5. AMDG

    If you are a Cincinnati Bengals fan, during the NFL season you can watch your team ‘in market’ for free on television (about 90% of the time).

    If you are a Cincinnati Reds fans, during the MLB season you can NOT watch your team ‘in market’ for free on television.

    MLB makes it difficult for many of their fans to access their product. And to think, MLB can’t seem to figure out why they have been slowly losing fans to the other sports…

  6. SlippinJimmy

    It’s as if MLB has all their soup recipes stashed away in an old armoire someplace. People want to eat their soup, but if they want to order some, they have to order precisely as MLB demands, or else…


  7. AMDG

    Attendance at MLB games is waning, and viewership is not keeping pace with NFL and NBA. Sadly, a lot of that is self-inflicted.

    Because of this, I feel the MLB needs to switch from their “maximize profit” model to a more drastic “survival mode” marketing strategy.

    Their current model involves making their product difficult to access and squeezing every last dime out of a dwindling fan base – moves which only accelerate their decline.

    MLB needs to get their product in front of as many people as possible if they want to survive. You can’t keep existing fans and attract new ones if they can’t get to your product.

    To do this, I’d recommend the following…

    At the stadium:
    * Offer significantly lower ticket price promotions/dates. A working-class family with kids (your future fans) can’t routinely shell out $200 to take the family out to the ball game.
    * Offer more easily accessible ‘meet & greet’ promotions for kids to meet players before/after/outside the game and get excited to watch more games.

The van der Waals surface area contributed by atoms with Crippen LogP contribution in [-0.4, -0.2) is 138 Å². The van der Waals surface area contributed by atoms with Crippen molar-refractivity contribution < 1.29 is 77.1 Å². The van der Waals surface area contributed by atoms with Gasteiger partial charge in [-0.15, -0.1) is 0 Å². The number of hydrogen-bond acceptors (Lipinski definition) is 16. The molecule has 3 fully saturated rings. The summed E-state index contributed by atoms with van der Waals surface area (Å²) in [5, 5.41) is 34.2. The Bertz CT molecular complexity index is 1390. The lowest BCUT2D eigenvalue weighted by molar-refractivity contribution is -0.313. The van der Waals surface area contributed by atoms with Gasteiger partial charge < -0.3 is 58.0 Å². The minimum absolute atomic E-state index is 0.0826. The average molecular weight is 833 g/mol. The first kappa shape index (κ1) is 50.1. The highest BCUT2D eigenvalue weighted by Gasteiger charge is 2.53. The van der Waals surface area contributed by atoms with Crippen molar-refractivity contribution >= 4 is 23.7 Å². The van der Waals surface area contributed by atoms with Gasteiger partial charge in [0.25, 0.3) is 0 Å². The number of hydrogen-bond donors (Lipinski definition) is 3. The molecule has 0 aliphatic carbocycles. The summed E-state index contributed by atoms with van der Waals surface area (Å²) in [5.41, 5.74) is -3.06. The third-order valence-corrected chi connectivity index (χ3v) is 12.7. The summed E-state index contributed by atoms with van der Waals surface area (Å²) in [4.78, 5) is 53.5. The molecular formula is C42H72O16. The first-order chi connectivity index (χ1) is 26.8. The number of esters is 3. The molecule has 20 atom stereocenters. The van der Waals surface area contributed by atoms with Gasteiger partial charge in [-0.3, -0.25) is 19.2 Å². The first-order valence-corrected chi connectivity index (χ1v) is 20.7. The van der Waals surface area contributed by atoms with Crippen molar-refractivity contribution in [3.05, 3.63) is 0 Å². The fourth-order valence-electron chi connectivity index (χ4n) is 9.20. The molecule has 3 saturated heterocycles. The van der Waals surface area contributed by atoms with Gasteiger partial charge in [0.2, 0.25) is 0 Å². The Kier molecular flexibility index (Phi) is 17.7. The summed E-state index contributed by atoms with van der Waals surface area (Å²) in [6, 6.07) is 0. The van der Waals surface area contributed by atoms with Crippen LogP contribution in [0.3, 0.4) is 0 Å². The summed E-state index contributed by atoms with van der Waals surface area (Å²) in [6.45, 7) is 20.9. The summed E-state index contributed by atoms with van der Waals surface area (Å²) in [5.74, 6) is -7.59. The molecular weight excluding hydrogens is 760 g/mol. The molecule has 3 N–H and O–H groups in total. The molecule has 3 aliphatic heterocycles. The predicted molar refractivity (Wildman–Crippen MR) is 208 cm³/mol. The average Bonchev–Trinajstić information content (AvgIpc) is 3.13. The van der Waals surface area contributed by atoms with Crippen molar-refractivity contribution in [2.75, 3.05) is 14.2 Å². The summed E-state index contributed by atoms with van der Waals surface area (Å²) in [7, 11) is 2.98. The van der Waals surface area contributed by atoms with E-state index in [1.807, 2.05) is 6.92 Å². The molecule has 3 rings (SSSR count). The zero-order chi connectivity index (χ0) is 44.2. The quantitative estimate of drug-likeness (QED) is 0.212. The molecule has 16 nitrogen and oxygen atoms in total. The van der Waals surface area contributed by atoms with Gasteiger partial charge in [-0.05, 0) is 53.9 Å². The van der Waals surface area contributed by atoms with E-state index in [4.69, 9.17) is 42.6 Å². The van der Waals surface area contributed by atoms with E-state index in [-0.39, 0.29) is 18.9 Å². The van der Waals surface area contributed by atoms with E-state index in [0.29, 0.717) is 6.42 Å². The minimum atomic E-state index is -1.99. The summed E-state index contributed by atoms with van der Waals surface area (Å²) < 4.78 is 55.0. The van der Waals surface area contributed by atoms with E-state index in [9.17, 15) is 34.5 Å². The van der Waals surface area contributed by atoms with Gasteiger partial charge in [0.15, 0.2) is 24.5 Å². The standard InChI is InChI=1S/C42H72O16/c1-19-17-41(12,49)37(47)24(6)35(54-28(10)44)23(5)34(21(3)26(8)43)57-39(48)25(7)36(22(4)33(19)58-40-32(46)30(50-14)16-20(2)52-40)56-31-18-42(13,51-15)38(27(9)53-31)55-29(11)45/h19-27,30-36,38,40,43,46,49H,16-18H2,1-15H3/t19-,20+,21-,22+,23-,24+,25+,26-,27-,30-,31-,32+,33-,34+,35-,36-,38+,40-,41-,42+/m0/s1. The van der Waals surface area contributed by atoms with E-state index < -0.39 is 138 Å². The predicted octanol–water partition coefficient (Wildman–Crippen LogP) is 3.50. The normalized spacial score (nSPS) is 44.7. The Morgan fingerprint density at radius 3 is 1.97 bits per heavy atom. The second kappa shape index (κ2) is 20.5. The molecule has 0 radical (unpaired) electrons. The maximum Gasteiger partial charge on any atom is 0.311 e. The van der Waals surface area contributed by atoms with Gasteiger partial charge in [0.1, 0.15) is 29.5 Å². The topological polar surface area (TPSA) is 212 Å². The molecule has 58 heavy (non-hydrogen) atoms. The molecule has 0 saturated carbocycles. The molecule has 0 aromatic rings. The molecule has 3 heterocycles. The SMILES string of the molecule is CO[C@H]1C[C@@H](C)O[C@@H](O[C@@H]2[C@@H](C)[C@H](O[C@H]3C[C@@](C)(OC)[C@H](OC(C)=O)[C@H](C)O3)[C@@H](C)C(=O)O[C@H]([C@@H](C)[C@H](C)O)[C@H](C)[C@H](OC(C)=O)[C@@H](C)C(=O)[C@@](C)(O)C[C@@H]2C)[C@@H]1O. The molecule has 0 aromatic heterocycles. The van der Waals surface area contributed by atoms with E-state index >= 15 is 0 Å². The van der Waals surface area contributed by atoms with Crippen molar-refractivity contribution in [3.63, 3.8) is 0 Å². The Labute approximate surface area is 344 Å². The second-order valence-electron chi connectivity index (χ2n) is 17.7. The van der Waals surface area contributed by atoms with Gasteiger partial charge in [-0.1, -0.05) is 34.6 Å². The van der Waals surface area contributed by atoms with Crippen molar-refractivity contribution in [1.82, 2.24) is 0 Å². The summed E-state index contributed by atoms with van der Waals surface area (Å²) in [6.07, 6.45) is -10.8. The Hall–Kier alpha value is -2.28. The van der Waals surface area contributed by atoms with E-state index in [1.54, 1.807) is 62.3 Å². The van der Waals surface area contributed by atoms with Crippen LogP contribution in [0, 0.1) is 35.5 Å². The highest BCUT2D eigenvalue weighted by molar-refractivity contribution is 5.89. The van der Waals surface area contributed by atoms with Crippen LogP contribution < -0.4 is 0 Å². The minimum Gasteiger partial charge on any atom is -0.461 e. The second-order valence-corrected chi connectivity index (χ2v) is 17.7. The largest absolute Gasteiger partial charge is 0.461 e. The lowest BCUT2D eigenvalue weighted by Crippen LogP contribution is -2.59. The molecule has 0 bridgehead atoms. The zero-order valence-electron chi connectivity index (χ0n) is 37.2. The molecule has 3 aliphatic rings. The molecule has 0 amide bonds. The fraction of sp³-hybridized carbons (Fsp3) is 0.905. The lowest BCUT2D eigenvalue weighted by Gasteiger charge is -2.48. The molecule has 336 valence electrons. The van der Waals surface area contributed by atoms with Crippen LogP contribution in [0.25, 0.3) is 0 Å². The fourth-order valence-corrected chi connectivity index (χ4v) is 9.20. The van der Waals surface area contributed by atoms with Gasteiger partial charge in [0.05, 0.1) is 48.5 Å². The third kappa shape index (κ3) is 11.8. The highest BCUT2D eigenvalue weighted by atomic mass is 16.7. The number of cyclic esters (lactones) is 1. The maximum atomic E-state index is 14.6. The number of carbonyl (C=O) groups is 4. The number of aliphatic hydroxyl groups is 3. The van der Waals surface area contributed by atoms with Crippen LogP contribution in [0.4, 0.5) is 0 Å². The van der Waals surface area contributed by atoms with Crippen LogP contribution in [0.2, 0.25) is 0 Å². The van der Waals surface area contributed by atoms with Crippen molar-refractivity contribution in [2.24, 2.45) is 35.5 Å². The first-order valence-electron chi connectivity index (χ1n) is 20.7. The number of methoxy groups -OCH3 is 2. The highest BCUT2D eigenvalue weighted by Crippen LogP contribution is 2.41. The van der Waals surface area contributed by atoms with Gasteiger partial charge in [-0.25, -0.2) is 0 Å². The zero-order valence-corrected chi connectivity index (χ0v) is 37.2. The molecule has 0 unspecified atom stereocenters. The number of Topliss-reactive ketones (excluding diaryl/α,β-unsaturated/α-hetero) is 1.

On the Screen:
    * Eliminate blackout rules for ALL viewers. Local blackouts don’t drive more local fans to the stadiums, they just prevent fans from following your product.
    * Place all teams with a RSN into one MLB umbrella. This allows fans to easily access all of their team’s games under 1 subscription (either via mlb.tv and/or their cable/satellite package).
    * As large market tv contracts expires, add those teams into this same MLB umbrella.
    * Offer local ‘over the air’ games in local markets occasionally, so fans w/o a paid subscription can watch games (to get as many eyes on your product as possible).
    * Get more of these ‘over the air’ games broadcast – follow the NFL’s model of getting your product on television as frequently as possible. Don’t kill yourself via pay per view only access.

    This is all ‘off the cuff’. Feel free to make your own recommendations…

    • Melvin

      “Because of this, I feel the MLB needs to switch from their “maximize profit” model to a more drastic “survival mode” marketing strategy.”

      Good point.